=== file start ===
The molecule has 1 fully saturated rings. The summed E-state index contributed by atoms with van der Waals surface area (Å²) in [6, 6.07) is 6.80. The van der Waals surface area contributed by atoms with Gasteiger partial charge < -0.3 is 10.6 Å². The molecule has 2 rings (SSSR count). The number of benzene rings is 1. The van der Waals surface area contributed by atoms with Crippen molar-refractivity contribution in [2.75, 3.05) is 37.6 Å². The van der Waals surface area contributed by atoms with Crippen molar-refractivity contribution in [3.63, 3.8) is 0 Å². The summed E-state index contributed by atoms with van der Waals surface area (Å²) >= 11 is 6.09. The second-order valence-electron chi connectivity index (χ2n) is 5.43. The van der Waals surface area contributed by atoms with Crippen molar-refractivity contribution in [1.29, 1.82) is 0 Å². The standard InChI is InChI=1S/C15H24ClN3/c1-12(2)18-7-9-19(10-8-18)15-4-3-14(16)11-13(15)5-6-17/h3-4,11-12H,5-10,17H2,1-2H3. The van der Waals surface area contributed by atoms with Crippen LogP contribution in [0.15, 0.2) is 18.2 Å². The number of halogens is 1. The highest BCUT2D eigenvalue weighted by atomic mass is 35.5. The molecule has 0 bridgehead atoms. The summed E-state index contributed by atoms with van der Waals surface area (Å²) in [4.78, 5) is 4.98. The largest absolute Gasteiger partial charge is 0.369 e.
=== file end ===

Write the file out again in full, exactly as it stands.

The molecule has 1 fully saturated rings. The summed E-state index contributed by atoms with van der Waals surface area (Å²) in [6, 6.07) is 6.80. The van der Waals surface area contributed by atoms with Gasteiger partial charge < -0.3 is 10.6 Å². The molecule has 2 rings (SSSR count). The number of benzene rings is 1. The van der Waals surface area contributed by atoms with Crippen molar-refractivity contribution in [2.75, 3.05) is 37.6 Å². The van der Waals surface area contributed by atoms with Crippen molar-refractivity contribution in [3.63, 3.8) is 0 Å². The summed E-state index contributed by atoms with van der Waals surface area (Å²) >= 11 is 6.09. The second-order valence-electron chi connectivity index (χ2n) is 5.43. The van der Waals surface area contributed by atoms with Crippen molar-refractivity contribution in [1.29, 1.82) is 0 Å². The standard InChI is InChI=1S/C15H24ClN3/c1-12(2)18-7-9-19(10-8-18)15-4-3-14(16)11-13(15)5-6-17/h3-4,11-12H,5-10,17H2,1-2H3. The van der Waals surface area contributed by atoms with Crippen LogP contribution in [0.15, 0.2) is 18.2 Å². The number of halogens is 1. The highest BCUT2D eigenvalue weighted by atomic mass is 35.5. The molecule has 0 bridgehead atoms. The summed E-state index contributed by atoms with van der Waals surface area (Å²) in [4.78, 5) is 4.98. The largest absolute Gasteiger partial charge is 0.369 e.